Thank God, we could go home. I untied the leash from my waist and secured it on his collar. I couldn’t risk Cooper taking flight after another bird. It was freezing. I was starving. I’d only had a glop of raw cookie dough and a cinnamon doughnut for breakfast (maybe that’s why I couldn’t walk far?) and the wheezing was becoming louder. Could a piece of doughnut have gotten lodged in my lung? Is that even possible?

As I staggered up the path to the parking lot, I promised myself I was going to start eating mostly plants—no more sugar!—and join a Broadway musical dance class. Sure, I was middle-aged on paper, but I was convinced I could turn back time with a healthy new regime of green smoothies. I wished I was more obsessed with my looks. I wish I were born with that chip that makes one cry at the mere sight of cellulite or go on spirulina-and-bone-broth fasts that allow me to shit twenty pounds in a single hour. My husband probably wishes he could buy that chip on Amazon for me.

There was something about my labored breathing that had me concerned, though. Ego aside, it just didn’t feel normal.

Cooper pluckily jumped into the car, no doubt anticipating his next adventure in the grassy backyard, where the squirrels declared war on him every single day, throwing nuts and Cirque du Soleiling through the pine trees to taunt him. But he loves it. And runs, frothing at the mouth, secure in the knowledge that someday a squirrel will lose its grip and tumble into his jaws.

I blasted the heat and turned on NPR. I couldn’t tell which of us was breathing (or barking) harder. At least he had an excuse, having run five miles in less than twenty minutes. Starting Monday I would embark on a rigorous workout regimen. I would row or climb or run and pick up huge kettleballs or -bells and lunge. Every woman I know who has an enviable body does lunges.

My mind quickly meandered to its favorite distraction: dinner. In cold weather, food needed to be draped in a blanket of sauce. Tonight felt like a roast-chicken-with-parsnips kind of night. It was healthy. Except for the part where I boiled the parsnips in heavy cream.

When we reached the house Cooper started scratching at the car window. Just in case there was a deer or a basket of baby rabbits waiting for him in the backyard. He has a habit of jumping over me before the car has completely stopped, digging his nails into my thighs as he vaults across my lap. But this time he just sat panting in the passenger seat. I sat too. Trying to find air. I couldn’t muster the fortitude to skip into the house like a hypercaffeinated Mary Poppins and whip up a magical evening as usual. I still couldn’t breathe properly. So there Cooper and I sat. In a muddy Mini Cooper, listening to the chirping of birds as dusk settled in.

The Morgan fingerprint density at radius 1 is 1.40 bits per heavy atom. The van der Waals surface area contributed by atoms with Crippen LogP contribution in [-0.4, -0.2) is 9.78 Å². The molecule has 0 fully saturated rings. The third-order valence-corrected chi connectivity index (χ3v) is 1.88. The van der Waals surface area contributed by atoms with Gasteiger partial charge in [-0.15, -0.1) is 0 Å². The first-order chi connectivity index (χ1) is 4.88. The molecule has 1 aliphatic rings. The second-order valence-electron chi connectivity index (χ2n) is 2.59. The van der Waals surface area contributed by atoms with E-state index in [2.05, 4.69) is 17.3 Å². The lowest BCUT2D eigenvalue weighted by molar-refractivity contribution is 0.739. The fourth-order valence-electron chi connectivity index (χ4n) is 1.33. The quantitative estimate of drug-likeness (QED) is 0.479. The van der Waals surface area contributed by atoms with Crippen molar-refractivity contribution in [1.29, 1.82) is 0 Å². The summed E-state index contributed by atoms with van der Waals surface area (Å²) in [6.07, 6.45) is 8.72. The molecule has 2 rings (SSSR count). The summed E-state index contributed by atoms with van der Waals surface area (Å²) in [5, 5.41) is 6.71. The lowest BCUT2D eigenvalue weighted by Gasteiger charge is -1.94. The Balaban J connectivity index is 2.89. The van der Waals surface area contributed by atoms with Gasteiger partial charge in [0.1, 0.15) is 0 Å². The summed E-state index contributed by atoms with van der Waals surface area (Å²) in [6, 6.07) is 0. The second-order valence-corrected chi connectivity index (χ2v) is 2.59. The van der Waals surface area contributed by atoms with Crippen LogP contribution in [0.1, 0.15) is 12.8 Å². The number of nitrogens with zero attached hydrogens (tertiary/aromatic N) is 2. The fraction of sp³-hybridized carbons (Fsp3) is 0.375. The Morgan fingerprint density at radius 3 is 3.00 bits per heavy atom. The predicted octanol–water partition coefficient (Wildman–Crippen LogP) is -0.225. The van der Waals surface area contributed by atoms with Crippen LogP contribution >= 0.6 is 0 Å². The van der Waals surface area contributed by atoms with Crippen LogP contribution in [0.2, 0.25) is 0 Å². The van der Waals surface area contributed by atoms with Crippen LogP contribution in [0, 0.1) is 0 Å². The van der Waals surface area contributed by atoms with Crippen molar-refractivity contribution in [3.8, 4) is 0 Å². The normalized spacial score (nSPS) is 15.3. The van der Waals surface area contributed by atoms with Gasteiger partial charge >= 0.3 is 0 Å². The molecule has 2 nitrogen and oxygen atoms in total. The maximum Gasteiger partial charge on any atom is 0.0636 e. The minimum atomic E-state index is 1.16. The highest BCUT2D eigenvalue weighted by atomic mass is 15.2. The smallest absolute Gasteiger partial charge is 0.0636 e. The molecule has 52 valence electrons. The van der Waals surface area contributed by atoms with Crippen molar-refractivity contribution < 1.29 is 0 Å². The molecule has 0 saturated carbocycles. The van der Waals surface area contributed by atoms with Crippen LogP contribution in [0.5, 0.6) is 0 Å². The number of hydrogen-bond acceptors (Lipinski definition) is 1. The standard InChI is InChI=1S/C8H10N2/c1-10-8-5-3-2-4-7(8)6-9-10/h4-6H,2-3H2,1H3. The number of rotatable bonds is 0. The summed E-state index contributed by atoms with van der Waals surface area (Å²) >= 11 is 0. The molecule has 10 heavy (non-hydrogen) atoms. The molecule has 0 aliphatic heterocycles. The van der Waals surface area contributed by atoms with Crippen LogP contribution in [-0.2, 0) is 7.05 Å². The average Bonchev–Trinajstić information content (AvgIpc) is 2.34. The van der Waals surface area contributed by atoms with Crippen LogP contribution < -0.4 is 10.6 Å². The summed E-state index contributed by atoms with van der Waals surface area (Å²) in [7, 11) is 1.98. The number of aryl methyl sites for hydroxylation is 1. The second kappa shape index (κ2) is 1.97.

It didn’t even occur to me that I had contracted the deadly virus that was making its way around the world and bringing the global economy to its knees. At that point, it was just this deviant thing you read about in the news that seemed unfathomable. Like fascism.

I called my husband and left a message. “I can’t breathe very well . . . I think I might be getting bronchitis.” Perhaps this was my punishment for smoking Kool menthol cigarettes in boarding school so as not to be bullied by the mean girls, but since I’d quit smoking twenty years ago, my relationship with my lungs has been fraught. I’ve had pneumonia a few times and am on an annual bronchitis cycle. On my birthday in January, I usually fall prey to a week in bed hocking up green phlegm and pleading for Mucinex and chicken soup. Extra matzo balls. But this was March! I hoped my husband wouldn’t play the you need to get healthy card. He’s so kind to me and yet so vindictive about my immune system. He always wins with that. Mostly because he’s the fittest, healthiest person I know. He knows how to swing a kettleball. Or -bell. Whatever those things are in the basement that I can’t move and once tried to use as a doorstop.

I collapsed on my bed, still trying to steady my breathing. I zoned out on an episode of Black-ish. George called me back. “You need to get tested.” That’s ridiculous, I thought. And I was too tired to drive anywhere. How could I possibly have the coronavirus? I’d been in my house for three weeks with my teenage daughters and two dogs. An image of the grocery store flashed in my mind . . . I’d worn gloves, but who knew what was on that kale? Or, more accurately, those pints of salted caramel ice cream?